There’s nothing better in the summer heat than a juicy piece of watermelon. While pets are enjoying the summer’s most loved fruit, they might be wondering whether it’s okay to serve some to their furry friend.
The answer generally is yes. It’s not just that the sweetness of the fruit safe for dogs however, its 92% water content indicates that it’s an excellent option to ensure that both you as well as your dog keep hydrated throughout the summer.
Additionally it’s loaded with vitamins and minerals which are beneficial for all of us, no matter if we have four legs or two.
Health Benefits of Watermelon
Its scientific term for the watermelon fruit is Citrullus lanatus. It’s not just delicious and delicious, but it also contains a range of nutrients, like vitamin A and C as well as potassium. It’s also a fruit with low calories which is free of fat and cholesterol.
The high content of water makes it a perfect snack to help your pet keep hydrated during long hot days of summer. The high vitamin A content of watermelon can aid in maintaining and improving your pet’s eyesight. It also contains antioxidants, which can help to reduce inflammation and boost the immune system of your pet which can help fight against illnesses. It is also associated with health benefits like managing blood pressure, enhancing muscle health and reducing the risk of heart disease.
Although the high amount of fiber in watermelon could cause stomach problems in dogs (and for humans) If consumed in moderate amounts, the low-calorie snack can aid in managing weight and enhance colon health.4 As with all fruit, watermelon that is seedless does contain natural sugars, but its fiber content permits it to slowly release sugar into the bloodstream, avoiding the risk of a spike in blood sugar levels for your pet.
Potential Health Concerns
Although the fleshy pink part of watermelon is suitable for dogs, pet owners should be aware of the seeds in watermelon must be removed prior to giving it to Rover because they could result in the intestinal blockage.5 Pet owners should not be concerned in the event that they have missed some tiny seeds however, allowing your dog consume too many seeds can result in a blockage of the digestive tract, which could lead to more serious problems.
It’s not recommended for your dog to chew the rind of the watermelon. The rind is hard for dogs to digest and chew. It can trigger stomach problems ranging from diarrhea to severe obstructions in the intestines when swallowed in large pieces.5 It could also be the risk of choking, especially when you have smaller dogs. If your dog accidentally consumed the rind of a watermelon and exhibits symptoms like constipation, vomiting or lethargy, medical attention is required immediately.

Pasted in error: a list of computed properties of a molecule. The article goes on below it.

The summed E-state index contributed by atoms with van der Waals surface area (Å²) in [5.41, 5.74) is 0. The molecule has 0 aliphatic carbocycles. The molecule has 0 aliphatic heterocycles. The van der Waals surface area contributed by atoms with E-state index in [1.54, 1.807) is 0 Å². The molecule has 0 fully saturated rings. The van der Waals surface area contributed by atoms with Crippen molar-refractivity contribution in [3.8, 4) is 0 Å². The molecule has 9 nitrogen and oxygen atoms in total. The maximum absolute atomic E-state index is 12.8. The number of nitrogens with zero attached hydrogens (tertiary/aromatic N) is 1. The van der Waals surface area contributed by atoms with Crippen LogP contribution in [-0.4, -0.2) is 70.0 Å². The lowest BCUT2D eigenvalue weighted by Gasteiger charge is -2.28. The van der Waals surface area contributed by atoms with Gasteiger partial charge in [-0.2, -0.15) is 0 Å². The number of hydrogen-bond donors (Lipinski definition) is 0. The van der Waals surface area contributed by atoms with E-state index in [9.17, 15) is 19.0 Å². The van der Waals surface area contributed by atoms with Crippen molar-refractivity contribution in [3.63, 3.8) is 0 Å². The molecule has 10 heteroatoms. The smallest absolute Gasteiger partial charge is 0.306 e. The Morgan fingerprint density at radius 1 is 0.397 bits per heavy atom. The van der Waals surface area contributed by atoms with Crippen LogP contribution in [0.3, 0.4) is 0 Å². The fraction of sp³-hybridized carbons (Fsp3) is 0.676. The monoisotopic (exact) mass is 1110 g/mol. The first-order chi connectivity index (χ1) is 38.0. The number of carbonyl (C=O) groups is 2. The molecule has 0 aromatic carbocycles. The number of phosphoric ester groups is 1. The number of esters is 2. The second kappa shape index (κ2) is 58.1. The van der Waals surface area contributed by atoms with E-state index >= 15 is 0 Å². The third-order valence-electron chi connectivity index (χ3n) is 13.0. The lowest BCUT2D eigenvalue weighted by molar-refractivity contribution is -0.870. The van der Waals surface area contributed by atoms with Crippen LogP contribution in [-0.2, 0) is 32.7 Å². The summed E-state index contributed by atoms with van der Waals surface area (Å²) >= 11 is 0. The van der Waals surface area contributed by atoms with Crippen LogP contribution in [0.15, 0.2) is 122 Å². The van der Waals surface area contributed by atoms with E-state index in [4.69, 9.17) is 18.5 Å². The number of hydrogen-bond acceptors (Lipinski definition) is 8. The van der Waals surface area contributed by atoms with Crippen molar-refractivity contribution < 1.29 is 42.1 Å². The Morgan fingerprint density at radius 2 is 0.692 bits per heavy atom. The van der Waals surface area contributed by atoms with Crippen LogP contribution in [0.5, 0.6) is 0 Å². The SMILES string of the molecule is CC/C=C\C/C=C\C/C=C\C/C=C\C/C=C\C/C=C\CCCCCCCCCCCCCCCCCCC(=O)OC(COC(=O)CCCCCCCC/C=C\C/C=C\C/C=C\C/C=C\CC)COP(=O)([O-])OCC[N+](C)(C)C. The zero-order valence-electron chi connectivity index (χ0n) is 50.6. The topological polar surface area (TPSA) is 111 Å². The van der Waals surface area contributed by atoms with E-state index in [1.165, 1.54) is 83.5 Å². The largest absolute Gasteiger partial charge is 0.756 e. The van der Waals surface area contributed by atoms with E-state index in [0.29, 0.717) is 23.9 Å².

Like any “human” foods, it’s best to consult your vet prior to feeding the watermelon treat to your dog and moderation is crucial, particularly when you aren’t sure what reaction your dog might have in response to this fibrous and spongy fruit. Much like other fruits, like cantaloupe, it can trigger digestive problems like diarrhea when your dog eats excessive amounts of. Keep your dog’s size in mind.
The smaller your dog is more watermelon, the less it should eat. Although it’s not common however, it’s also possible that your dog could be sensitive to watermelon.
Other Ways to Feed Watermelon to Your Dog
If you find that Fido loves watermelon to the point of obsession There are many inventive ways to include it in your diet as a unique treat. You and your pet can combat the heat of summer with frozen watermelon treats that are made by mixing (seedless) the flesh of watermelon with yogurt, coconut milk or water before freezing the cubes into cubes.
Be sure to purchase low-fat or low-fat yogurt and be aware of sugar (sugar substitutes like xylitol can be toxic for dogs) and other added ingredients. You’ll need to provide any of these treats with a moderate amount because certain breeds of dogs are sensitive to dairy.67 If you own a food dehydrator you could also transform watermelon into chewy treats (although your pet will be missing the benefits of hydrating).
Cut the watermelon into pieces (bite-sized pieces are the best) to provide your dog with an extra refreshing treat during hot summer days.
Natural Watermelon Only
Sweets with watermelon in them or any other product that has artificial watermelon-flavored are not recommended for dogs. They usually contain chemicals, sugars and other chemicals which can cause your dog to become sick.
Sugar could cause stomach discomfort in the short-term as well as obesity or diabetes in the long run. Artificial sweeteners like xylitol could be harmful for dogs, so stick to simple watermelon that you cook by yourself. So you’ll know exactly the ingredients.